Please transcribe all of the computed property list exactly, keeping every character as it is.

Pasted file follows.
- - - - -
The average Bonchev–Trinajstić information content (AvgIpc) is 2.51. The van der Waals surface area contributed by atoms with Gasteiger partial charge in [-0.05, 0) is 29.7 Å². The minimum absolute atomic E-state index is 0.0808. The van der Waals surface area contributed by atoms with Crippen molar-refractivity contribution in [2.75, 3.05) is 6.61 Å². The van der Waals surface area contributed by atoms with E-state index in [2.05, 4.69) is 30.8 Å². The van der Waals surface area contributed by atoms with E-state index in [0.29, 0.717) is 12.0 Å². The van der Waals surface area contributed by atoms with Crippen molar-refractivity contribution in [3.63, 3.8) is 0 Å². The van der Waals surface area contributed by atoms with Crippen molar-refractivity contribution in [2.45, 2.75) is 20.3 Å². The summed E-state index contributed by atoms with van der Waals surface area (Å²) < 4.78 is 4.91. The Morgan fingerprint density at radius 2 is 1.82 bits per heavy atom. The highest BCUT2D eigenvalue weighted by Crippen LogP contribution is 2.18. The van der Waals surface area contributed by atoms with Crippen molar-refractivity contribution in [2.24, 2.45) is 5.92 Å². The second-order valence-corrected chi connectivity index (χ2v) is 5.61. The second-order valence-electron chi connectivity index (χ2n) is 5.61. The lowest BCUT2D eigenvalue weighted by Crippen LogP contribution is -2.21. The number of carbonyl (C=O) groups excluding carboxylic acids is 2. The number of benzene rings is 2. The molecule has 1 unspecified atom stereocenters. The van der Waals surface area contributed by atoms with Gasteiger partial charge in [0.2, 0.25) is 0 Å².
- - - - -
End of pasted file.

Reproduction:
The average Bonchev–Trinajstić information content (AvgIpc) is 2.51. The van der Waals surface area contributed by atoms with Gasteiger partial charge in [-0.05, 0) is 29.7 Å². The minimum absolute atomic E-state index is 0.0808. The van der Waals surface area contributed by atoms with Crippen molar-refractivity contribution in [2.75, 3.05) is 6.61 Å². The van der Waals surface area contributed by atoms with E-state index in [2.05, 4.69) is 30.8 Å². The van der Waals surface area contributed by atoms with E-state index in [0.29, 0.717) is 12.0 Å². The van der Waals surface area contributed by atoms with Crippen molar-refractivity contribution in [3.63, 3.8) is 0 Å². The van der Waals surface area contributed by atoms with Crippen molar-refractivity contribution in [2.45, 2.75) is 20.3 Å². The summed E-state index contributed by atoms with van der Waals surface area (Å²) < 4.78 is 4.91. The Morgan fingerprint density at radius 2 is 1.82 bits per heavy atom. The highest BCUT2D eigenvalue weighted by Crippen LogP contribution is 2.18. The van der Waals surface area contributed by atoms with Crippen molar-refractivity contribution in [2.24, 2.45) is 5.92 Å². The second-order valence-corrected chi connectivity index (χ2v) is 5.61. The second-order valence-electron chi connectivity index (χ2n) is 5.61. The lowest BCUT2D eigenvalue weighted by Crippen LogP contribution is -2.21. The number of carbonyl (C=O) groups excluding carboxylic acids is 2. The number of benzene rings is 2. The molecule has 1 unspecified atom stereocenters. The van der Waals surface area contributed by atoms with Gasteiger partial charge in [0.2, 0.25) is 0 Å².